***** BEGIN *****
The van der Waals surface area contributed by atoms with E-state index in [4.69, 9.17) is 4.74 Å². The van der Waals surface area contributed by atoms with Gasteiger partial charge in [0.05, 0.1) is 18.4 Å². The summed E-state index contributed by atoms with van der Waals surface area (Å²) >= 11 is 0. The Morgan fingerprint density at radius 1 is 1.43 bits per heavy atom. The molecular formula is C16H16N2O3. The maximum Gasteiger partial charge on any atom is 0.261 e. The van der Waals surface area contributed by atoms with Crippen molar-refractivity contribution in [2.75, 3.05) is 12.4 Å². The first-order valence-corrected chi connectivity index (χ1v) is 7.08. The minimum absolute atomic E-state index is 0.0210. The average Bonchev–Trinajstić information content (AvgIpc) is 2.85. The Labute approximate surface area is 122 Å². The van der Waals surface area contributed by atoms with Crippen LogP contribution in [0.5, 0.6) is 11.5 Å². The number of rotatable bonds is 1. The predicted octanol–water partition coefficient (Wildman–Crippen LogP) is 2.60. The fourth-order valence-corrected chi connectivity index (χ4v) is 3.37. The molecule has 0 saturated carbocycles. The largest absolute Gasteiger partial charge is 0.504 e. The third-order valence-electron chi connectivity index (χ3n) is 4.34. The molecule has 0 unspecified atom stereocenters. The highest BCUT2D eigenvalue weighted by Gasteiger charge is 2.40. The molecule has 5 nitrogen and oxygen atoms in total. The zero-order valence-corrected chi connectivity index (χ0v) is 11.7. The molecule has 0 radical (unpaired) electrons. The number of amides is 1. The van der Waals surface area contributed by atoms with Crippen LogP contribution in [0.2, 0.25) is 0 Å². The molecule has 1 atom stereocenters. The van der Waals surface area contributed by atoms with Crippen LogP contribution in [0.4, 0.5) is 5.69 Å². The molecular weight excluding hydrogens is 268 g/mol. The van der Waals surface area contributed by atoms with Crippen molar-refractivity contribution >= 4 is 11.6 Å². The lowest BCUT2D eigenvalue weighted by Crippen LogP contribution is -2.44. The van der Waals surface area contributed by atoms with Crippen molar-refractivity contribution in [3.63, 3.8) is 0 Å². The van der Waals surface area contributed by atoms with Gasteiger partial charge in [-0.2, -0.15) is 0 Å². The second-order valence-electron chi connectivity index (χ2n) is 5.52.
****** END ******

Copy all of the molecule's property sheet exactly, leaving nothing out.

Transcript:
The van der Waals surface area contributed by atoms with E-state index in [4.69, 9.17) is 4.74 Å². The van der Waals surface area contributed by atoms with Gasteiger partial charge in [0.05, 0.1) is 18.4 Å². The summed E-state index contributed by atoms with van der Waals surface area (Å²) >= 11 is 0. The Morgan fingerprint density at radius 1 is 1.43 bits per heavy atom. The molecular formula is C16H16N2O3. The maximum Gasteiger partial charge on any atom is 0.261 e. The van der Waals surface area contributed by atoms with Crippen molar-refractivity contribution in [2.75, 3.05) is 12.4 Å². The first-order valence-corrected chi connectivity index (χ1v) is 7.08. The minimum absolute atomic E-state index is 0.0210. The average Bonchev–Trinajstić information content (AvgIpc) is 2.85. The Labute approximate surface area is 122 Å². The van der Waals surface area contributed by atoms with Crippen LogP contribution in [0.5, 0.6) is 11.5 Å². The number of rotatable bonds is 1. The predicted octanol–water partition coefficient (Wildman–Crippen LogP) is 2.60. The fourth-order valence-corrected chi connectivity index (χ4v) is 3.37. The molecule has 0 saturated carbocycles. The largest absolute Gasteiger partial charge is 0.504 e. The third-order valence-electron chi connectivity index (χ3n) is 4.34. The molecule has 0 unspecified atom stereocenters. The highest BCUT2D eigenvalue weighted by Gasteiger charge is 2.40. The molecule has 5 nitrogen and oxygen atoms in total. The zero-order valence-corrected chi connectivity index (χ0v) is 11.7. The molecule has 0 radical (unpaired) electrons. The number of amides is 1. The van der Waals surface area contributed by atoms with Crippen LogP contribution in [0.2, 0.25) is 0 Å². The molecule has 1 atom stereocenters. The van der Waals surface area contributed by atoms with Crippen LogP contribution in [0.4, 0.5) is 5.69 Å². The molecular weight excluding hydrogens is 268 g/mol. The van der Waals surface area contributed by atoms with Crippen molar-refractivity contribution >= 4 is 11.6 Å². The lowest BCUT2D eigenvalue weighted by Crippen LogP contribution is -2.44. The van der Waals surface area contributed by atoms with Crippen molar-refractivity contribution in [3.63, 3.8) is 0 Å². The van der Waals surface area contributed by atoms with Gasteiger partial charge in [-0.2, -0.15) is 0 Å². The second-order valence-electron chi connectivity index (χ2n) is 5.52.